The Migration and Health Project

The Migration and Health Project

Project Period: 2005 – 2009
Project Status: เสร็จสิ้นโครงการ
Principal Investigator: Mark Vanlandingham

Co-Principal Investigator: Philip Guest, Sureeporn Punpuing
Researcher: Umaporn Pattaravanich, Niphon Darawuttimaprakorn


  • Explore the various dimensions and determinants of health status change among young adults (age 15-29) resulting from migration from rural areas to urban areas.
  • Explore the relationship between health status and subsequent decisions to migrate, i.e., migrant selectivity.


A small but emerging literature on the effects of rural-to-urban migration on health has demonstrated great potential for this line of research. Critical shortcomings are that much of the existing research suggesting such impacts is based upon data that are cross-sectional, uni-dimensional, devoid of critical contextual factors, and confounded by selection biases. The current proposal addresses these shortcomings in a variety of ways. First, the proposed research will link with the extensive population database that has been established by Mahidol University through their demographic field station project in Kanchanaburi Province, Thailand, funded by the Wellcome Trust. This field station has collected over the past three years three waves of data at the individual, family, and contextual level that will employ critical baseline and contextual information for the proposed research on migration and health. Second, the proposed research will itself engage in three waves of data collection, some in conjunction with the field station project, to provide assessments of changes in health status over time among both migrants and non-migrants living in both sending and receiving areas. Third, the proposed research will employ a wide range of health assessment tools, including physical and self-reported measures. Fourth, the proposed research will examine not only the impact of rural-to-urban migration upon the health of migrants, but also the effect of health status on subsequent decisions to migrate, providing an important assessment of the impact of selection factors upon the migration/health relationship.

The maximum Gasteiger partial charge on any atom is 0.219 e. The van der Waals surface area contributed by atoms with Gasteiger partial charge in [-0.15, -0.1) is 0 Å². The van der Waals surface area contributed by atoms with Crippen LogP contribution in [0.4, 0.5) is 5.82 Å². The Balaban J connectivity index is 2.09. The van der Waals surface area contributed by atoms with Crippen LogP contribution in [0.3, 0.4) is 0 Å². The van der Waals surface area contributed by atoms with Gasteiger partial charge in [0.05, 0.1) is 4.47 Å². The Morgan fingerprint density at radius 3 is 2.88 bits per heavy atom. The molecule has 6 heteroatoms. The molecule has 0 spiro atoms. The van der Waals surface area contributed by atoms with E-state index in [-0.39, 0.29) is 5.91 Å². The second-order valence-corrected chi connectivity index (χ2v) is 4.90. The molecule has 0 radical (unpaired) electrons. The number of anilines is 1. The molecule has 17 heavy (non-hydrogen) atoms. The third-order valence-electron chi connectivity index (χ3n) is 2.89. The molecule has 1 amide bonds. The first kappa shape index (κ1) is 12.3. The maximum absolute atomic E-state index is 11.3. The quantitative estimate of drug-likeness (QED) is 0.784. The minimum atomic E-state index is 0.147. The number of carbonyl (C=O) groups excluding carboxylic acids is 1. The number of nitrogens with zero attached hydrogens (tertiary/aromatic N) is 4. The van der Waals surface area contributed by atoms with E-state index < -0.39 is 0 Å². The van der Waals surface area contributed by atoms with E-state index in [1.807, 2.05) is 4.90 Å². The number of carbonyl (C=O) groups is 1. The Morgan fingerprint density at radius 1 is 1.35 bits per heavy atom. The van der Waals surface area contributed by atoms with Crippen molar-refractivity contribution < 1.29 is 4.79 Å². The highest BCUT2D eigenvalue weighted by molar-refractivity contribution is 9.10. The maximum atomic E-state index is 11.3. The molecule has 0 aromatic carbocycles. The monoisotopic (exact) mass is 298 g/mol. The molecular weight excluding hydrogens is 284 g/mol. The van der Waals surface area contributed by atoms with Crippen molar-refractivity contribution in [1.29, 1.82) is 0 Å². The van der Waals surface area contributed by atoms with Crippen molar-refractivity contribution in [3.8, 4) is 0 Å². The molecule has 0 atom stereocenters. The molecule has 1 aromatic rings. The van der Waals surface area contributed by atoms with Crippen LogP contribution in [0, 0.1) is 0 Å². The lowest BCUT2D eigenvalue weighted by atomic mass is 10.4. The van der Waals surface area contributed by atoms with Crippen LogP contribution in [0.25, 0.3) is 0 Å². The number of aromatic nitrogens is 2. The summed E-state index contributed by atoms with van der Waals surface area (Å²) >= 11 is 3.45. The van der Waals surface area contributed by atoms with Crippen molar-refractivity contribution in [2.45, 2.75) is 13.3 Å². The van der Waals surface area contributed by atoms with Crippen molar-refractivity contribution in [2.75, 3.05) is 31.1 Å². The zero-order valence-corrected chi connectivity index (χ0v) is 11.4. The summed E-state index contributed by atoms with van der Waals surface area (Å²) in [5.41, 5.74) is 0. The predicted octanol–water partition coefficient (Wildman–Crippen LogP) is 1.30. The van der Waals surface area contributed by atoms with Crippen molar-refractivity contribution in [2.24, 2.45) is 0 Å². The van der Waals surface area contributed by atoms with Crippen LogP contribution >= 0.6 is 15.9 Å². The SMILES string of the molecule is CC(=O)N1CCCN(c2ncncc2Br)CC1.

The specific aims of the proposed research are as follows:

  • Provide a multidimensional assessment of young adult health for migrants and for non-migrants in sending areas (rural Kanchanaburi Province, Thailand), and receiving areas (Kanchanaburi and Bangkok metropolitan areas). This assessment will include a standard assessment of overall health (the SF-36); mental health (a Thai depression scale); social integration (the Social Relations Scale); access to care (special module); workplace injuries (special module); reproductive health  (special module); several physical measures (BMI, waist-hip ratio, and blood pressure); and a qualitative module to assess special health problems related to migration.
  • Provide an assessment of changes in various dimensions of heath status over time for both migrants and non-migrants.
  • Provide an assessment of the degree to which differences between the health of migrants and non-migrants are due to migration processes per se; to contextual factors in both rural and urban environments; family-level factors related to affluence; and to a priori individual differences related both to decisions to migrate and to various dimensions of health status (selection factors).

The goals of the study relate directly to the goals of NICHD's program announcement, "Population movement: determinants and consequences" (PA 00-032): "Innovative, theory-driven research on migration is needed to improve modeling of selection effects …;" and "Further research is needed on migrant selectivity with respect to health, the relationship between health changes and migration, including the impact of migration on health and access to health services,…".